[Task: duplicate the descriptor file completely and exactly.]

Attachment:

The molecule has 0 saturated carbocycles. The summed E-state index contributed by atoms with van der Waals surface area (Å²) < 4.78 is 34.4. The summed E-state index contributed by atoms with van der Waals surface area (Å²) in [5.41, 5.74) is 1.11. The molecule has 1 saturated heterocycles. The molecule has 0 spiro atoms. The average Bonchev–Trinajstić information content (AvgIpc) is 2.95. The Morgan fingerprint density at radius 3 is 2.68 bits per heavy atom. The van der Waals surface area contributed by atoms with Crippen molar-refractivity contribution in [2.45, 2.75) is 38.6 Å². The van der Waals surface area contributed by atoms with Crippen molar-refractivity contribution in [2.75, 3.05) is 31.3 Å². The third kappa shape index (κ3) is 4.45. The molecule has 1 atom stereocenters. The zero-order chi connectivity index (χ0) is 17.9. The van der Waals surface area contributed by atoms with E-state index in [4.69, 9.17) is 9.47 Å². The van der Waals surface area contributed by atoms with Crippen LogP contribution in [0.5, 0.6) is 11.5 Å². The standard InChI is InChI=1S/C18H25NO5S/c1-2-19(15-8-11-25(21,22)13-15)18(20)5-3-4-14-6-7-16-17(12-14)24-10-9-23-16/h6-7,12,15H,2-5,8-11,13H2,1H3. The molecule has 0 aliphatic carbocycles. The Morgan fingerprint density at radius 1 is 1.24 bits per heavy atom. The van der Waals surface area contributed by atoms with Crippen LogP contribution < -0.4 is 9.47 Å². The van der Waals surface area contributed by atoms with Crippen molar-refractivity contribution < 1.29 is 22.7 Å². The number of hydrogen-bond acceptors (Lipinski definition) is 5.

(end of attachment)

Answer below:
The molecule has 0 saturated carbocycles. The summed E-state index contributed by atoms with van der Waals surface area (Å²) < 4.78 is 34.4. The summed E-state index contributed by atoms with van der Waals surface area (Å²) in [5.41, 5.74) is 1.11. The molecule has 1 saturated heterocycles. The molecule has 0 spiro atoms. The average Bonchev–Trinajstić information content (AvgIpc) is 2.95. The Morgan fingerprint density at radius 3 is 2.68 bits per heavy atom. The van der Waals surface area contributed by atoms with Crippen molar-refractivity contribution in [2.45, 2.75) is 38.6 Å². The van der Waals surface area contributed by atoms with Crippen molar-refractivity contribution in [2.75, 3.05) is 31.3 Å². The third kappa shape index (κ3) is 4.45. The molecule has 1 atom stereocenters. The zero-order chi connectivity index (χ0) is 17.9. The van der Waals surface area contributed by atoms with E-state index in [4.69, 9.17) is 9.47 Å². The van der Waals surface area contributed by atoms with Crippen LogP contribution in [0.5, 0.6) is 11.5 Å². The standard InChI is InChI=1S/C18H25NO5S/c1-2-19(15-8-11-25(21,22)13-15)18(20)5-3-4-14-6-7-16-17(12-14)24-10-9-23-16/h6-7,12,15H,2-5,8-11,13H2,1H3. The molecule has 0 aliphatic carbocycles. The Morgan fingerprint density at radius 1 is 1.24 bits per heavy atom. The van der Waals surface area contributed by atoms with Crippen LogP contribution < -0.4 is 9.47 Å². The van der Waals surface area contributed by atoms with Crippen molar-refractivity contribution < 1.29 is 22.7 Å². The number of hydrogen-bond acceptors (Lipinski definition) is 5.